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Nanotechnology
 

Nanotechnology

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Nanotechnology

Nanotechnology
A new technology platform for nanomedicines.
www.nanomeda.com

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    Nanotechnology Nanotechnology Presentation Transcript

    • Hybrid-Nanoengineering™ Opportunity To beat Multi Billion Dollar Patent Cliff Using A New Patented Technology Hybrid-Nanoengineering™ Concept to Bench to Clinic and More……. Dr. Mewa Singh 609-902-7128 mewasinghsandhu@hotmail.com
    • Simple to collaborate • Since I know it is very hard for big pharmaceutical to review and come up with a decision for collaboration, so we have a very simple risk free process at our end. We offer a free of cost one drug proof-of-concept for our technology. Either you select a drug from our list of solubility resolved drugs or you provide us with your drug to resolve the solubility issue using our Hybrid Nanoengineering platform. • We will just take three weeks to inform you results.
    • What is new • New concept and new approach • There have never been used two active molecule in nanomedicines • There have never been developed a hybrid nanomedicine • There have never been used an active molecule to developed a water soluble drug formulation • Two water insoluble drugs have never been used to developed a water soluble formulation, at least without changing the chemistry • Chemistry of individual drugs remains unchanged • IT IS NOT JUST SOLUBILITY BUT A BETTER TREATMENT
    • What has been accomplished or we have in our basket • • • • • • • • • • • • • • • • • • • • • • • • • • • • • Drugs List (Resolved solubility problem) 5-aminosalicylic acid Aspirin Artemisinin Aripiprazole, 99% Azacitidine (Vidaza) Azathioprine Bexarotene, Free Acid (4) Budesonide, 98% Camptothecin Capecitabine Carbenicillin disodium salt Celecoxib Cisplatin Clopidogrel Sulfate Combrestastatin A4 Curcumin (2cc.) for injection Cyclosporin A Daunorubicin hydrochloride Dexamethasone Dihydroergotamine Mesylate Digooxin Docetaxel Epothilone A Erlotinib Monohydrochloride β-Estradiol Fexofenadine hcl Griseofulvin • • • • • • • • • • • • • • • • • • • • • • • • • • • • • Ibuprofen Itraconazole Ivermectin Lenalidomide Leucovorin Calcium Loperamide HCL Loratadine Magestrol Acetate Methotrexate Mevastatin, Minimum 95% HPLC Nystatin mycostatin Nimodipine Ofloxacin Olanzapine Paclitaxel from Taxus Brevifolia Paliperidone Pomalidomide Pravastatin Sodium (2) Prednisone Quinine Rapamycin Resveratrol Retinonic acid 97% Rifampin Rlaxifene hcl Statine Sidenafil Citrate >99% Sulfasalazine Tadalafil (Cialis) (2) • • • • • • • Telaprevir Thalidomide Valsartan 99% Vardenafil hydrocholoride trihydrate Variconazole Zidovudine Ziprasidone hydrocholoride 1. Provisional patent filed in May, 2012 and final is on its way this year. 2. There is no common solubility which cover 63 drugs using one procedure. 3.A simple and inexpensive technology to resolve solubility problem of 63 drugs should deserve some respect.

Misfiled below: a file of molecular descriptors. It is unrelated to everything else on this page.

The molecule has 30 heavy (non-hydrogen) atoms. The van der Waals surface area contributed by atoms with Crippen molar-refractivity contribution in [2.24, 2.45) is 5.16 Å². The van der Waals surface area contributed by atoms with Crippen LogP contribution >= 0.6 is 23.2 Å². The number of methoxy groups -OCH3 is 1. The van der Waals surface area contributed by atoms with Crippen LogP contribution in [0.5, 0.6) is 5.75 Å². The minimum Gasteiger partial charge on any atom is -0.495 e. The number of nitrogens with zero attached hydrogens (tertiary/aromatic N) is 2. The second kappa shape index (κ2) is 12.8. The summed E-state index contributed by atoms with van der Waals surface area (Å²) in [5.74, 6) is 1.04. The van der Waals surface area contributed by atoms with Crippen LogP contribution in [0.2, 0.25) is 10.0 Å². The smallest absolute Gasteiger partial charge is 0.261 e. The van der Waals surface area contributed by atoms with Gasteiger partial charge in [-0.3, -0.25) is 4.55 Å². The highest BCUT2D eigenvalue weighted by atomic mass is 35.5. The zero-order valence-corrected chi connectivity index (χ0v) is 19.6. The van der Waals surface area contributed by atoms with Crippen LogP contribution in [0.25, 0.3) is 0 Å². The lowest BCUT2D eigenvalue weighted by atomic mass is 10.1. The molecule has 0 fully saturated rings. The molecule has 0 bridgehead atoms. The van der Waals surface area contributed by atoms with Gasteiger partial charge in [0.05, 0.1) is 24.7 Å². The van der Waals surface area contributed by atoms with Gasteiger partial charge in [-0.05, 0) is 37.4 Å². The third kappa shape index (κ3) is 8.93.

• Practical progress • 86 drugs have tested at lab. scale • Five drugs have been tested at pilot scale production • Three drugs have been tested in dogs • Two drugs have been tested in dogs and humans. The technology is not at early stages of proof of concept or R&D
    • Technology • Typical existing nanotechnology involved the use of phosphophilipids, detergents, surfactants, polymers and copolymers, PEGylation and other multistep procedures to manufacture a nanomedicine. • We have discovered a new system and a new molecules to manufacture nanomedicines or to generate nano-particles.
    • New System and Molecule for NanoTechnology • The new molecule discovered is drug that has its own mode of action to treat the disease. • The new molecule has its own properties to be a part of the process to make nanoparticles • This new molecule of discovery is the integral part of the whole formulation or nanomedicine (Hybrid-Nanoengineering™)